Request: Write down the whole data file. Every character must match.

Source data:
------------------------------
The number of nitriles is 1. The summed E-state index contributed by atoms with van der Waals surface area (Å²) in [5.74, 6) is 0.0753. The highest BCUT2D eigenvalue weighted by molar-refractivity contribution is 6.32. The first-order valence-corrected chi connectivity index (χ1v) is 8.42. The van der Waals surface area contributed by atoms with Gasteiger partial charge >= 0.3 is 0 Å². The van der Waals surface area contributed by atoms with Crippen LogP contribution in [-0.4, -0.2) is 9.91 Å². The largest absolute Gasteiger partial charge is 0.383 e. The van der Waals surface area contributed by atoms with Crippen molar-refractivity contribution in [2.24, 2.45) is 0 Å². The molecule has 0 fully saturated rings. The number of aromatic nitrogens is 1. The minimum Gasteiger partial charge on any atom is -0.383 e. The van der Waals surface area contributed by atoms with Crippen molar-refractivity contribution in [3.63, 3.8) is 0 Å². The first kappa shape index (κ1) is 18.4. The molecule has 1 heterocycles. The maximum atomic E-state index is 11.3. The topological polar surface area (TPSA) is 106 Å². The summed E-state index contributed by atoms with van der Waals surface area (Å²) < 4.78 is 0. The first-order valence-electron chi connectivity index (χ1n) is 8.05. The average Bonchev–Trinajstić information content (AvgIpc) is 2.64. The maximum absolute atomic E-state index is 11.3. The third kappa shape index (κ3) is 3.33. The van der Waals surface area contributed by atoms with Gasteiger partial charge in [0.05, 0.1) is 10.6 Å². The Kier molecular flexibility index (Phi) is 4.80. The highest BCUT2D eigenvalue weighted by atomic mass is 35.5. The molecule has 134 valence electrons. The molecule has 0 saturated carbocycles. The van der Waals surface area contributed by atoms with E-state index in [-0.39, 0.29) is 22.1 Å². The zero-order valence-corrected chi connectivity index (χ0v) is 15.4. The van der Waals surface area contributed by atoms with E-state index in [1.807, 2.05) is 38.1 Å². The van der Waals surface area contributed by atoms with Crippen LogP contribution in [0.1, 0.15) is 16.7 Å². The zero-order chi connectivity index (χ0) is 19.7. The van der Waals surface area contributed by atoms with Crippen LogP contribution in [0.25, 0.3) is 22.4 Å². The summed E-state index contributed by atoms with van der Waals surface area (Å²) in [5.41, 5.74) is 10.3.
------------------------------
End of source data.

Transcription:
The number of nitriles is 1. The summed E-state index contributed by atoms with van der Waals surface area (Å²) in [5.74, 6) is 0.0753. The highest BCUT2D eigenvalue weighted by molar-refractivity contribution is 6.32. The first-order valence-corrected chi connectivity index (χ1v) is 8.42. The van der Waals surface area contributed by atoms with Gasteiger partial charge >= 0.3 is 0 Å². The van der Waals surface area contributed by atoms with Crippen LogP contribution in [-0.4, -0.2) is 9.91 Å². The largest absolute Gasteiger partial charge is 0.383 e. The van der Waals surface area contributed by atoms with Crippen molar-refractivity contribution in [2.24, 2.45) is 0 Å². The molecule has 0 fully saturated rings. The number of aromatic nitrogens is 1. The minimum Gasteiger partial charge on any atom is -0.383 e. The van der Waals surface area contributed by atoms with Crippen molar-refractivity contribution in [3.63, 3.8) is 0 Å². The first kappa shape index (κ1) is 18.4. The molecule has 1 heterocycles. The maximum atomic E-state index is 11.3. The topological polar surface area (TPSA) is 106 Å². The summed E-state index contributed by atoms with van der Waals surface area (Å²) < 4.78 is 0. The first-order valence-electron chi connectivity index (χ1n) is 8.05. The average Bonchev–Trinajstić information content (AvgIpc) is 2.64. The maximum absolute atomic E-state index is 11.3. The third kappa shape index (κ3) is 3.33. The van der Waals surface area contributed by atoms with Gasteiger partial charge in [0.05, 0.1) is 10.6 Å². The Kier molecular flexibility index (Phi) is 4.80. The highest BCUT2D eigenvalue weighted by atomic mass is 35.5. The molecule has 134 valence electrons. The molecule has 0 saturated carbocycles. The van der Waals surface area contributed by atoms with E-state index in [-0.39, 0.29) is 22.1 Å². The zero-order valence-corrected chi connectivity index (χ0v) is 15.4. The van der Waals surface area contributed by atoms with E-state index in [1.807, 2.05) is 38.1 Å². The van der Waals surface area contributed by atoms with Crippen LogP contribution in [0.1, 0.15) is 16.7 Å². The zero-order chi connectivity index (χ0) is 19.7. The van der Waals surface area contributed by atoms with Crippen LogP contribution in [0.25, 0.3) is 22.4 Å². The summed E-state index contributed by atoms with van der Waals surface area (Å²) in [5.41, 5.74) is 10.3.